Israel says France is 'encouraging radical elements' with settlement labels
Israel has reacted with fury after France said importers and retailers must label products from settlements in the occupied territories, saying the French government is "encouraging radical elements" and effectively boycotting Israel.
The new regulations, issued by the French government, say that if any product comes from a settlement, French vendors must make this clear on the packaging.
The regulations explained that in accordance with the November 2015 European Commission guidelines, the West Bank, East Jerusalem and the Golan Heights are occupied territories and not considered part of Israel.
This is thought to be the first move of its kind by an EU member state following the issuing of the guidelines last year.
The EU does not recognize Israeli sovereignty beyond the 1967 lines, irrespective of the status of those territories in Israeli law.
The regulations highlighted that the new rules were to ensure that consumers are not deceived into thinking that they are buying Palestinian goods from the West Bank or East Jerusalem.
It is unclear why the French government has published these rules only now, a year after the European Commission published its guidelines.
Israel reacted angrily on Friday, with the foreign ministry saying it "regrets that France, which actually has a law against boycotts, is advancing measures that can be interpreted as encouraging radical elements and the movement to boycott Israel."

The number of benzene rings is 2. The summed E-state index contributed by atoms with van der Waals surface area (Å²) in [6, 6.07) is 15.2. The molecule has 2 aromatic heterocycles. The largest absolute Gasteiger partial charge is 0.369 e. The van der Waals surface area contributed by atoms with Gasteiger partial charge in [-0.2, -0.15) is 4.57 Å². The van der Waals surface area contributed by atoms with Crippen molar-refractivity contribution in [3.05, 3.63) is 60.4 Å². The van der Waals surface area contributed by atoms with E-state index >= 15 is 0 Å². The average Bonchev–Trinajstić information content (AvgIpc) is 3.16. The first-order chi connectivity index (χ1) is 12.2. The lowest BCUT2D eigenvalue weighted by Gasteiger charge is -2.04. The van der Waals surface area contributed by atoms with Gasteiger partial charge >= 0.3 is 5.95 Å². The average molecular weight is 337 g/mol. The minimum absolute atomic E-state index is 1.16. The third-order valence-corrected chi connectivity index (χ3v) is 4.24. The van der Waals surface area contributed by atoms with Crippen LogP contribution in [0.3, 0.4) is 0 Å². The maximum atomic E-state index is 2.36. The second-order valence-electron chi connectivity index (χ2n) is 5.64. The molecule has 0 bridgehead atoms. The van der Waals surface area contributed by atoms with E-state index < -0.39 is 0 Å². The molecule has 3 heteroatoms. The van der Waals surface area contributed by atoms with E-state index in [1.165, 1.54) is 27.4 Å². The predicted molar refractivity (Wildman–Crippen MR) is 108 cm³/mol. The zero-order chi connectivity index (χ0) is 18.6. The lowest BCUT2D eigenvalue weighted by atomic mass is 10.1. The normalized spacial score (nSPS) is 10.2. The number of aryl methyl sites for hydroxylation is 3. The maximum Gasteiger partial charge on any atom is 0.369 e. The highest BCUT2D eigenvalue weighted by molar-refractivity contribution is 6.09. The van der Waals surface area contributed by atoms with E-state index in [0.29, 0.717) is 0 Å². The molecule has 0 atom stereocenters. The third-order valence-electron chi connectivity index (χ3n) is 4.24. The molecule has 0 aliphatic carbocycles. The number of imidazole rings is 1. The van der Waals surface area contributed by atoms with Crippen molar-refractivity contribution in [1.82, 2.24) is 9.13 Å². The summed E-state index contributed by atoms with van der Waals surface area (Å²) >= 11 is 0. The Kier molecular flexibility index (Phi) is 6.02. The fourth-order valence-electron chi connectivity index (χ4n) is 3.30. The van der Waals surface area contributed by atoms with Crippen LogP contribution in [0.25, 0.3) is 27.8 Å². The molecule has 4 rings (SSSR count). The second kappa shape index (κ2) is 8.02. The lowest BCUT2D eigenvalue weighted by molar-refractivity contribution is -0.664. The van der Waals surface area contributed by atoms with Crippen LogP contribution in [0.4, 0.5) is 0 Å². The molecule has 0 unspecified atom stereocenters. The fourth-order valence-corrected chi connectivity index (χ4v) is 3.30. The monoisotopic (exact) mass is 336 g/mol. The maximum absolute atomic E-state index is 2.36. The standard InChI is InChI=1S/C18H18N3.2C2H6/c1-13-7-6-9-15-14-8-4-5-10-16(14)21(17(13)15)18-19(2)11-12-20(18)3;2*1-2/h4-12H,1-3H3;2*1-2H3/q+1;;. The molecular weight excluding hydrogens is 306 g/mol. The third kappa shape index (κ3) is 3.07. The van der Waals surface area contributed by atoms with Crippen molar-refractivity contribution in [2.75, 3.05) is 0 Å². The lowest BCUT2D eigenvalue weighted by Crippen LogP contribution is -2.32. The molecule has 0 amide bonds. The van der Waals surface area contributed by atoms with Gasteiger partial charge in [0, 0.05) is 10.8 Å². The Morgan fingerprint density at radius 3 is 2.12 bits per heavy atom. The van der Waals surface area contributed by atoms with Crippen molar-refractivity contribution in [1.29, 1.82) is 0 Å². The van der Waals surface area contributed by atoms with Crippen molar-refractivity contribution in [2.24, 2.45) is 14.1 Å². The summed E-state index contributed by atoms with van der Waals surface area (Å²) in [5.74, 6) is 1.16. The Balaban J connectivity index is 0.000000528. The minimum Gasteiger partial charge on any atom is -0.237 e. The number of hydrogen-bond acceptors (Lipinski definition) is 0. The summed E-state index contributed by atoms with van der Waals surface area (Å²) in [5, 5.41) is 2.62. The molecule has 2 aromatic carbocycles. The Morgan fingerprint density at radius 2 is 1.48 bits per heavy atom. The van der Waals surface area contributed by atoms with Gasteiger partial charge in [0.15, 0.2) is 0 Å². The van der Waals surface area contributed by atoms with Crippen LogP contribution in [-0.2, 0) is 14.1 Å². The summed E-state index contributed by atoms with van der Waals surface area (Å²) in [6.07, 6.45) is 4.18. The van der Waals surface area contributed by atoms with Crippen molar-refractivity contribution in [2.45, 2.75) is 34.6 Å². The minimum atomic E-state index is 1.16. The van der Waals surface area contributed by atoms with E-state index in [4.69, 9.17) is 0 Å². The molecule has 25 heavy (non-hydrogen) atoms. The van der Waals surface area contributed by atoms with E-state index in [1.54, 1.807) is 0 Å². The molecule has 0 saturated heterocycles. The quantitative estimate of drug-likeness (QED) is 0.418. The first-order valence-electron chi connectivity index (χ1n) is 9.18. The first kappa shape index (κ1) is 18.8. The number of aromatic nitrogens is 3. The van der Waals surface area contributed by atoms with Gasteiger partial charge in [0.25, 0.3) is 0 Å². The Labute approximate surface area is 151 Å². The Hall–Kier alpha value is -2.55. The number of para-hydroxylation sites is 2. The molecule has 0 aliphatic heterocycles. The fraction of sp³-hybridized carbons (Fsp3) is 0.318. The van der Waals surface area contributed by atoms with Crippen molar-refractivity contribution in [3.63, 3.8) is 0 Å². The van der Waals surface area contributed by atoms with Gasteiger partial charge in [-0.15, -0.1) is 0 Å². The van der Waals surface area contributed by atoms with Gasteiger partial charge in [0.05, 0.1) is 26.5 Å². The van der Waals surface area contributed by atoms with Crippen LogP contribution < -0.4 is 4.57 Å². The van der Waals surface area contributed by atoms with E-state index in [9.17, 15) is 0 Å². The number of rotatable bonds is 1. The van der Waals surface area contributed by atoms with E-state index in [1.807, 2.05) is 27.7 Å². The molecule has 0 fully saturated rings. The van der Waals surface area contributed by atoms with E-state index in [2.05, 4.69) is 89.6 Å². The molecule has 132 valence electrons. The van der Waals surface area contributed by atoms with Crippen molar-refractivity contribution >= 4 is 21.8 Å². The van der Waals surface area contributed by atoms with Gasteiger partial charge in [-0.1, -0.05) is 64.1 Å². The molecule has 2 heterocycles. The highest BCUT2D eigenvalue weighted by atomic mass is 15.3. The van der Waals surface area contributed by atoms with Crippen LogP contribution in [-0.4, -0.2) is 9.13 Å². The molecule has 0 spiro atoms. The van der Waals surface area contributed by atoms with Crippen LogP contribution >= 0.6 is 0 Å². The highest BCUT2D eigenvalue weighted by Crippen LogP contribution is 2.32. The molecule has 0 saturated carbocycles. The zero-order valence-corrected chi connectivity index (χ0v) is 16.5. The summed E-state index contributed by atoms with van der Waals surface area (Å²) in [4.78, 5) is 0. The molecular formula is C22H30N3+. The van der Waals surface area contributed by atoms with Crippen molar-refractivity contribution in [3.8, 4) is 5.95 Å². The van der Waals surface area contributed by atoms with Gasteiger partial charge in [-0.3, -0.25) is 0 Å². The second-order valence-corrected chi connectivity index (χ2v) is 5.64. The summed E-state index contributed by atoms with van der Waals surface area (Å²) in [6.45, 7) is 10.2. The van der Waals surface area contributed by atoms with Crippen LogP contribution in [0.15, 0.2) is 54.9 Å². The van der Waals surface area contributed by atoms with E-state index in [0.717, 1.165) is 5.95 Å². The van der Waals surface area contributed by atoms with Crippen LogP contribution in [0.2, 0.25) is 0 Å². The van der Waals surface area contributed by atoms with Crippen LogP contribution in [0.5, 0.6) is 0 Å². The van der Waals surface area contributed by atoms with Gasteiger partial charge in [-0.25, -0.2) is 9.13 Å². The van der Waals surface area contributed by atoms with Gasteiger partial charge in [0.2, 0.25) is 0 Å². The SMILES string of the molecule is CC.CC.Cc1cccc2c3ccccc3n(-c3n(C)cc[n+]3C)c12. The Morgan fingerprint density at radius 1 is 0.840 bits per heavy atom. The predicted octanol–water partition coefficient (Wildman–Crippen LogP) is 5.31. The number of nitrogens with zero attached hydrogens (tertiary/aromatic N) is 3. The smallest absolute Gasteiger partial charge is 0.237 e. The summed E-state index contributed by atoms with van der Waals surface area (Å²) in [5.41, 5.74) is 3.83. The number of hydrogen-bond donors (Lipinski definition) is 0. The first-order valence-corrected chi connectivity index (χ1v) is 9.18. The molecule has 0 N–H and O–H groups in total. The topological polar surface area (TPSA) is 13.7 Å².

It accused France of a "double standard" by focusing on Israel and "ignoring the other 200 territorial disputes around the world."
According to Israeli daily Haaretz, many European countries have refrained from issuing specific regulations for their retailers and importers, but instead have made do with the general European Commission guidelines.
While the European Commission has stated that enforcement of the regulations is the responsibility of the authorities in each of the 28 EU countries, it retains the possibility of initiating procedures to examine violations if member countries do not adhere to the rules themselves.
It is up to member countries to determine what punishments to impose on those who do not carry out the instructions, but the Commission’s guidelines obligate the countries to impose sanctions on anyone who violates them.
In response to the EU’s decision, Israel summoned its EU envoy, Daid Walzer, in November 2015. Walzer told journalists at the time that the EU’s decision is “extremely disappointing” and “unacceptable”.